Re: "Two meanings in "american"

Sun, 19 Feb 1995 18:17:24 -0700

> On Sun, 19 Feb 1995, Bret Diamond wrote:
> > Sometimes I really think that we over-analyze things... At the
> > risk of being politically incorrect, might I suggest that we call
> > ourselves "Americans" simply because it sounds a hell of a lot better than
> > "United Statesians?!" Anybody?
> >
> I agree that United Statesians sounds worse, but the problem here
> isn't with how it sounds. It is a matter of identity. Any one in the
> western hemisphere has some right to the name American, yet we arrogantly
> claim it for ourselves and subconciously rule them out of that category.
> It is seen as yet another ignorant infraction of and already ethnocentri
> society. People are proud of their identity. It gives them more power
> th:OZN
> &\!EX`0?G[Orvf[u
A practical matter is usually omitted from this debate: we are the only
country, to my knowledge, which actually incorporates the word "America"
into the name of the nation, whereas both Mexico and Brazil formerly also
used "The United States of ..." (Does Mexico still?).
One gets into this treacherous terrain constantly in Latin America. My
problem with the common solution, "I'm North American," is that I'm *not*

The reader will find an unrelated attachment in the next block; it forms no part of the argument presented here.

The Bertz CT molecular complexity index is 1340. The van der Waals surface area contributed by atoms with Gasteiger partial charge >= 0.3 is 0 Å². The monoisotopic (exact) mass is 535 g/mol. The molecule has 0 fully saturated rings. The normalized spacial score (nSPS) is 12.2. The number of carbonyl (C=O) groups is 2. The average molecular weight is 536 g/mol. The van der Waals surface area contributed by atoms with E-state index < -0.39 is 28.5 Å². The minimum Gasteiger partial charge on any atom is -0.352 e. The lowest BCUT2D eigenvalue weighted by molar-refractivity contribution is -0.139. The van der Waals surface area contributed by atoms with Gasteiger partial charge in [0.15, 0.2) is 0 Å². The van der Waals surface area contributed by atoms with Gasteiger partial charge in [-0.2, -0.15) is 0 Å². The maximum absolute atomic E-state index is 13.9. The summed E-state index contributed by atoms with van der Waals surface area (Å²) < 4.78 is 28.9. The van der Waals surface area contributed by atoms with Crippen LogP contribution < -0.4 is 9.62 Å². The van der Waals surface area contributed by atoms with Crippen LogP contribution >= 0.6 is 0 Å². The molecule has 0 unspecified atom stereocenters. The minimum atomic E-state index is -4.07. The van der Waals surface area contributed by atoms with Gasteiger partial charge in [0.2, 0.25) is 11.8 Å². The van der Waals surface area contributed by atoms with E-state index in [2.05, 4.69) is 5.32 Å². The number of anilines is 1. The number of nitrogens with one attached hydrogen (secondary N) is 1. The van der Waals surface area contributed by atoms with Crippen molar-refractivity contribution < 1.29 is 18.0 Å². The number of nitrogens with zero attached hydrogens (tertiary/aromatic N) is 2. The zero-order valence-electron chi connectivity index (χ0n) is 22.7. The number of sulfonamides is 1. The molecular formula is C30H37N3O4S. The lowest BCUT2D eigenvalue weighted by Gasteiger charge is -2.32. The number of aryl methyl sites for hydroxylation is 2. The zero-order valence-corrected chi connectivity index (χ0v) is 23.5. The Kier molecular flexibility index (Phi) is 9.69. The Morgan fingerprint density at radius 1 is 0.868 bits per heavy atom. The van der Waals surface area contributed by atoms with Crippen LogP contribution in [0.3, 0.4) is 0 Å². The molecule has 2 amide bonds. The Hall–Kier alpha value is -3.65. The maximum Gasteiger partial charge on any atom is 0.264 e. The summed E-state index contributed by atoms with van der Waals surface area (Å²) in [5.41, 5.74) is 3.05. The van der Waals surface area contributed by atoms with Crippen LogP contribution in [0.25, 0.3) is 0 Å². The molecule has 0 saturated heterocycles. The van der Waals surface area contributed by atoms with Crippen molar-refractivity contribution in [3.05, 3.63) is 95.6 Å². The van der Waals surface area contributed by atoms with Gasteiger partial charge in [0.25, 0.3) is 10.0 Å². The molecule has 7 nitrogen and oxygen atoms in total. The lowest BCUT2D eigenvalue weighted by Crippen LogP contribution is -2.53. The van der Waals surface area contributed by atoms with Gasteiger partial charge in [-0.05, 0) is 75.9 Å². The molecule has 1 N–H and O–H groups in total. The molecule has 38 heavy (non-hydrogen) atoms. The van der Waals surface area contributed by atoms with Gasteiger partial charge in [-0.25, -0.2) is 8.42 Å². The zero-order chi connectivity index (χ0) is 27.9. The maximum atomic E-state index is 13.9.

Canadian or Mexican. I opt for using American, and deem the ensuing
harangues to be constructive enough to justify the potential offense.
When I use American in a broader sense, I usually make that specific,
i.e. "We are all Americans - in the Pan American sense."
There are two reasons I've dusted off this censored term:
1) I think it's important to assume "responsibility" for being Americans.
Back in the 1980s in Nicaragua, so many Americans said they were
Canadians that some Nicaraguans wouldn't even believe you *were* American
if you possessed what they considered a progressive outlook. I think that
the term "North American" obfuscates and evades the issue.
2) Just because we hail from an imperialistic nation doesn't mean we
should not be "allowed" (in PC terms) a name. It's the same problem, for
example, of "white" ethnicity being seen as neutral or non-existent: it
can generate more problems than it resolves in the long run.

Sarah Hautzinger